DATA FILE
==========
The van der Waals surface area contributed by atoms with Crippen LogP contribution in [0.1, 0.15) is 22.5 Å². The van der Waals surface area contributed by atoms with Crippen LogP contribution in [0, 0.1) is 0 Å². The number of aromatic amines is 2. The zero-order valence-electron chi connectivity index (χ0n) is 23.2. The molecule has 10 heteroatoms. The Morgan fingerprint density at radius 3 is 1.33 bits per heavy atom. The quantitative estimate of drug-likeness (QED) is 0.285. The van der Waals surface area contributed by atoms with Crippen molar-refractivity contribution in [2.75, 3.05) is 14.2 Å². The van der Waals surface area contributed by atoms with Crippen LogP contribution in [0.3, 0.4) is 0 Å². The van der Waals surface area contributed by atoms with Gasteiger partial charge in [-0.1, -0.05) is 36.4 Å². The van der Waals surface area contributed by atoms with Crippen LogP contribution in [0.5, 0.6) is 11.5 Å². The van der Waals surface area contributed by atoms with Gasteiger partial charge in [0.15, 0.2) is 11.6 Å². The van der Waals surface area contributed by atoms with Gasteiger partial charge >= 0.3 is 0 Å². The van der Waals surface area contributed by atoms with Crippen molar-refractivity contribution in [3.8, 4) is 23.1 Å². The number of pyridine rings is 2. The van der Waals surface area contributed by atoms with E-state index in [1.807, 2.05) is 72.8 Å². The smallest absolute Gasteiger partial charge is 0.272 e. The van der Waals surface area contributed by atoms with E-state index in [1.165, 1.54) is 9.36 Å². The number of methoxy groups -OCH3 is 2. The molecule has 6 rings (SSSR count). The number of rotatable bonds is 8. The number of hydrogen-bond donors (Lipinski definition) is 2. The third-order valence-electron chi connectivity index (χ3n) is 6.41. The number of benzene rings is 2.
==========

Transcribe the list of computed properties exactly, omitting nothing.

The van der Waals surface area contributed by atoms with Crippen LogP contribution in [0.1, 0.15) is 22.5 Å². The van der Waals surface area contributed by atoms with Crippen LogP contribution in [0, 0.1) is 0 Å². The number of aromatic amines is 2. The zero-order valence-electron chi connectivity index (χ0n) is 23.2. The molecule has 10 heteroatoms. The Morgan fingerprint density at radius 3 is 1.33 bits per heavy atom. The quantitative estimate of drug-likeness (QED) is 0.285. The van der Waals surface area contributed by atoms with Crippen molar-refractivity contribution in [2.75, 3.05) is 14.2 Å². The van der Waals surface area contributed by atoms with Crippen LogP contribution in [0.3, 0.4) is 0 Å². The van der Waals surface area contributed by atoms with Gasteiger partial charge in [-0.1, -0.05) is 36.4 Å². The van der Waals surface area contributed by atoms with Crippen LogP contribution in [0.5, 0.6) is 11.5 Å². The van der Waals surface area contributed by atoms with Gasteiger partial charge in [0.15, 0.2) is 11.6 Å². The van der Waals surface area contributed by atoms with Gasteiger partial charge >= 0.3 is 0 Å². The van der Waals surface area contributed by atoms with Crippen molar-refractivity contribution in [3.8, 4) is 23.1 Å². The number of pyridine rings is 2. The van der Waals surface area contributed by atoms with E-state index in [1.807, 2.05) is 72.8 Å². The smallest absolute Gasteiger partial charge is 0.272 e. The van der Waals surface area contributed by atoms with E-state index in [1.165, 1.54) is 9.36 Å². The number of methoxy groups -OCH3 is 2. The molecule has 6 rings (SSSR count). The number of rotatable bonds is 8. The number of hydrogen-bond donors (Lipinski definition) is 2. The third-order valence-electron chi connectivity index (χ3n) is 6.41. The number of benzene rings is 2.